requirements.

Don't stop taking Lamotrigine without advice.
Take Lamotrigine for as long as your doctor
recommends. Don't stop unless your doctor
advises you to.
If you are taking Lamotrigine for epilepsy
To stop taking Lamotrigine, it is important that
your dose is reduced gradually , over about 2
weeks. If you suddenly stop taking Lamotrigine,
your epilepsy may come back or get worse.
If you are taking Lamotrigine for bipolar
disorder
Lamotrigine may take some time to work, so you
are unlikely to feel better straight away. If you stop
taking Lamotrigine, your dose will not need to be
reduced gradually. But you should still talk to your
doctor first, if you want to stop taking Lamotrigine.
4.

Possible side effects

Like all medicines, Lamotrigine can cause side
effects, but not everyone gets them.
Allergic reaction or potentially serious skin
reaction: get a doctor's help straight away
A small number of people taking Lamotrigine get
an allergic reaction or potentially serious skin
reaction, which may develop into more serious,
and even life-threatening, problems if they are not
treated. Symptoms of these reactions include:








skin rashes or redness including a rare skin
condition, with severe blisters, and bleeding
from the lips, eyes, mouth, nose and genital
area (Stevens-Johnson syndrome); a severe
skin reaction, starting with a painful red area,
developing into large blisters then peeling of
layers of skin (toxic epidermal nercolysis)
a sore mouth or eyes
a high temperature (fever), flu-like
symptoms or drowsiness
swelling around your face, or swollen
glands in your neck, armpit or groin
unexpected bleeding or bruising, or your
fingers turning blue
a sore throat, or more infections (such as
colds) than usual.

In many cases, these symptoms will be signs of
serious side effects. But you must be aware that
they are potentially serious- so, if you notice
any of these symptoms:


See a doctor as soon as possible. Your
doctor may decide to carry out tests on your
liver, kidneys or blood, and may tell you to
stop taking Lamotrigine.

Very common side effects
These may affect more than 1 in 10 people:
• headache
• feeling dizzy
• feeling sleepy or drowsy
• clumsiness and lack of co-ordination (ataxia)
• double vision or blurred vision
• feeling sick(nausea) or being sick (vomiting)
• skin rash
Common side effects
These may affect up to 1 in 10 people:
• aggression or irritability
• rapid, uncontrollable eye movements
(nystagmus)

6. Further information
What Lamotrigine contains
The active substance is lamotrigine
Each dispersible tablet contains 25mg lamotrigine.
Each dispersible tablet contains 50mg lamotrigine.
Each dispersible tablet contains 100mg
lamotrigine.
Each dispersible tablet contains 200mg
lamotrigine.
The other ingredients are:Microcrystalline
Cellulose, Calcium carbonate, Maltodextrin,
Crospovidone, Povidone K30, Aspartame (E951),
Low substituted Hydroxypropylcellulose, Mixed
Berries flavour (Contains flavouring substances,
maltodextrin and glyceryl triacetate), Magnesium
stearate, Colloidal anhydrous silica Talc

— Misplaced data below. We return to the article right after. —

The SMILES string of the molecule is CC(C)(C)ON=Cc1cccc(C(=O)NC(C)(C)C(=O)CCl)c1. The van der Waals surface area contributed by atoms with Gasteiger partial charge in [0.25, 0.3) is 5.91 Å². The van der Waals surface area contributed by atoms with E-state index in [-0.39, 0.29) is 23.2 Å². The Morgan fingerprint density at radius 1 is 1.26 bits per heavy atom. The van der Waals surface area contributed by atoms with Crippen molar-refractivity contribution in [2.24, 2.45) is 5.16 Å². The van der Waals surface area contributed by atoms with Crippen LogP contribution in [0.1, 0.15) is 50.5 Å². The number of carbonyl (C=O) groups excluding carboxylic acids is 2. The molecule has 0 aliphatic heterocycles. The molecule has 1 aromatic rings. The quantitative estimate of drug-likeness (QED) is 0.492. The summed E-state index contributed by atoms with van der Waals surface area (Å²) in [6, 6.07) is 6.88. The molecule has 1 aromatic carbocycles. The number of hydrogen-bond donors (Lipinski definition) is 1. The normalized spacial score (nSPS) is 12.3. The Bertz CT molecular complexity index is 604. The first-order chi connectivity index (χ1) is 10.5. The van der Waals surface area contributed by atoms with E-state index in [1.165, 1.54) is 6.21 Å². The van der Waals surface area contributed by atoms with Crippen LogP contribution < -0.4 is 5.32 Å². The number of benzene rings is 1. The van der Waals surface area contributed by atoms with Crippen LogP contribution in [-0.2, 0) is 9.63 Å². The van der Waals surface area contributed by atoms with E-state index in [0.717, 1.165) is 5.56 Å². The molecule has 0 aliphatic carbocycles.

What Lamotrigine looks like and contents of
the pack
Dispersible tablet
Lamotrigine Ranbaxy 25mg Dispersible
Tablets are white to off white round tablets,
debossed with 'LI2' on one side and plain on the
other side.
Lamotrigine Ranbaxy 50mg Dispersible
Tablets are white to off white round tablets,
debossed with 'LI3' on one side and plain on the
other side.
Lamotrigine Ranbaxy 100mg Dispersible
Tablets are white to off white round tablets,
debossed with 'LI4' on one side and plain on the
other side.
Lamotrigine Ranbaxy 200mg Dispersible
Tablets are white to off white round tablets,
debossed with 'LI5' on one side and plain on the
other side.
Lamotrigine Ranbaxy 25/50/100/200 mg
dispersible tablets are available in PVC/ PVdC/
Blister packs or polyamide /Aluminium / PVC
/Aluminium foil blister containing
1,2,4,7,10,14,28,30, 56, 98 and 100 dispersible
tablets. Not all pack sizes may be marketed.
Marketing Authorisation Holder:
Ranbaxy (UK) Limited
Building 4, Chiswick Park
566 Chiswick High Road
London, W4 5YE
United Kingdom
Manufacturer:
Ranbaxy Ireland Limited, Spafield, Cork Road,
Cashel, Co Tipperary, Ireland
For any information about this medicinal product,
or to obtain the leaflet in a different format please
contact the Marketing Authorisation Holder
This leaflet was last revised in January 2014.

5107209

PACKAGE LEAFLET: INFORMATION FOR THE USER

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Source: Medicines and Healthcare Products Regulatory Agency

Disclaimer: Every effort has been made to ensure that the information provided here is accurate, up-to-date and complete, but no guarantee is made to that effect. Drug information contained herein may be time sensitive. This information has been compiled for use by healthcare practitioners and consumers in the United States. The absence of a warning for a given drug or combination thereof in no way should be construed to indicate that the drug or combination is safe, effective or appropriate for any given patient. If you have questions about the substances you are taking, check with your doctor, nurse or pharmacist.